Doha trade talks likely to stretch into 2012: US

Doha trade talks likely to stretch into 2012: US

Washington: A top US trade official indicated on Tuesday that the long-running Doha round of world trade talks could stretch into 2012, but said some progress had been made over the past six months.

“The US view is that there is no shortcut to a Doha success," US chief agricultural trade negotiator Isi Siddiqui said in the prepared text of a speech given in Brussels, a copy of which was released in Washington.

“Deadlines won’t do it, mandated formal processes won’t do it, and attempts at high-level ‘Big Bang´ political events won’t do it," Siddiqui told a European farm policy audience.

Siddiqui repeated the US demand that major developing countries such as China, India and Brazil make better offers to open their markets to more imported goods and services.

He also warned that Congress has already began work on a new farm bill that will govern US crop subsidy programs after the current farm bill expires in 2012.

Siddiqui indicated that the Doha negotiations might run into 2012, saying that if there is no deal by then, the United States would be free to continue spending at limits allowed under the current WTO pact.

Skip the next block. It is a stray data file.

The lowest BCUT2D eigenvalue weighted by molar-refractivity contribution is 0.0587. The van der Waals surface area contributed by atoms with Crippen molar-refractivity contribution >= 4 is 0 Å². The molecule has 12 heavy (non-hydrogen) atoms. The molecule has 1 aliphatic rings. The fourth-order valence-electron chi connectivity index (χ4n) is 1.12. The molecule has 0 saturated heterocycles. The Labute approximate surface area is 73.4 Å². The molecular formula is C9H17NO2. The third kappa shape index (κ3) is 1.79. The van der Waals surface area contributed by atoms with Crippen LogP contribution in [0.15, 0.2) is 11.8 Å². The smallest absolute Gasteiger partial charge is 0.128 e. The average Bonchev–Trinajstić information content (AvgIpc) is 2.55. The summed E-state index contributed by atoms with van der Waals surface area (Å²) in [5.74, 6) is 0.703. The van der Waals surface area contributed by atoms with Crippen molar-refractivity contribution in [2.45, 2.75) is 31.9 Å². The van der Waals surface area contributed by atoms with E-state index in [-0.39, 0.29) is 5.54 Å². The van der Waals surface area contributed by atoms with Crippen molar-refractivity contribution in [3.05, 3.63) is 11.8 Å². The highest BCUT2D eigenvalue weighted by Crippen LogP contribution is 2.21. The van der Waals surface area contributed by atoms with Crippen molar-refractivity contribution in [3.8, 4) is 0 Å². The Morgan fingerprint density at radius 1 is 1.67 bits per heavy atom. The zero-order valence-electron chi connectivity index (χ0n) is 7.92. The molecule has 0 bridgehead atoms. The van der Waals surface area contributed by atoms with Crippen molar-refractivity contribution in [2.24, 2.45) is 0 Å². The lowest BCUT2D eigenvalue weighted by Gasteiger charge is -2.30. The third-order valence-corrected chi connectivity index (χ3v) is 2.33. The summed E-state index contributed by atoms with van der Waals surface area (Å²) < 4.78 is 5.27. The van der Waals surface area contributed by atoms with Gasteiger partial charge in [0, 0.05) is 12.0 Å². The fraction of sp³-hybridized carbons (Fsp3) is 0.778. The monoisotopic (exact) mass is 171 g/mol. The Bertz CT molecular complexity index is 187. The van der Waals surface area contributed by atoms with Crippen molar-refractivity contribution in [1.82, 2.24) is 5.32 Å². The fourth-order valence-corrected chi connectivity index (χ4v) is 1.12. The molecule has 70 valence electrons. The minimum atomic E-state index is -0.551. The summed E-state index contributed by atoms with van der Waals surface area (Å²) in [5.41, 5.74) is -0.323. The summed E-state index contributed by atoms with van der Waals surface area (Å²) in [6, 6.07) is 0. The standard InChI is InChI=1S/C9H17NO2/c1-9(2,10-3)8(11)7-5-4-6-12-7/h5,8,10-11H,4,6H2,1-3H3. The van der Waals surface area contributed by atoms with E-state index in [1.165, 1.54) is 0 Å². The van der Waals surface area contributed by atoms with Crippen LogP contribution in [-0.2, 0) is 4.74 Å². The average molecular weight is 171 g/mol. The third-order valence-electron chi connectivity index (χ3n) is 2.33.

“Unless a Doha deal is reached between now and the autumn of 2012, the next farm bill will have as its guidepost our current Uruguay Round commitments," he said.

The Doha round was launched nearly nine years ago with the goal of helping poor countries prosper through trade. The talks collapsed most recently in July 2008 and have struggled to get on their feet ever since.

Countries remain at odds over formulas for cutting farm subsidies in rich countries such as the United States and the European Union in exchange for cuts in agricultural tariffs in both developed and developing countries.

Disagreements over various proposals for opening manufactured goods and services markets around the world to more trade also plague the talks.

Siddiqui said negotiators “have made meaningful progress in the Doha negotiations over the past six months" dealing with a number of technical issues.

“The challenge in the months ahead will be to move successfully from process to substance," he said.

WTO director general Pascal Lamy, who will be in Washington this week for meetings at the International Monetary Fund, has said he hopes a Group of 20 nation summit in South Korea in November will give new momentum to the Doha talks.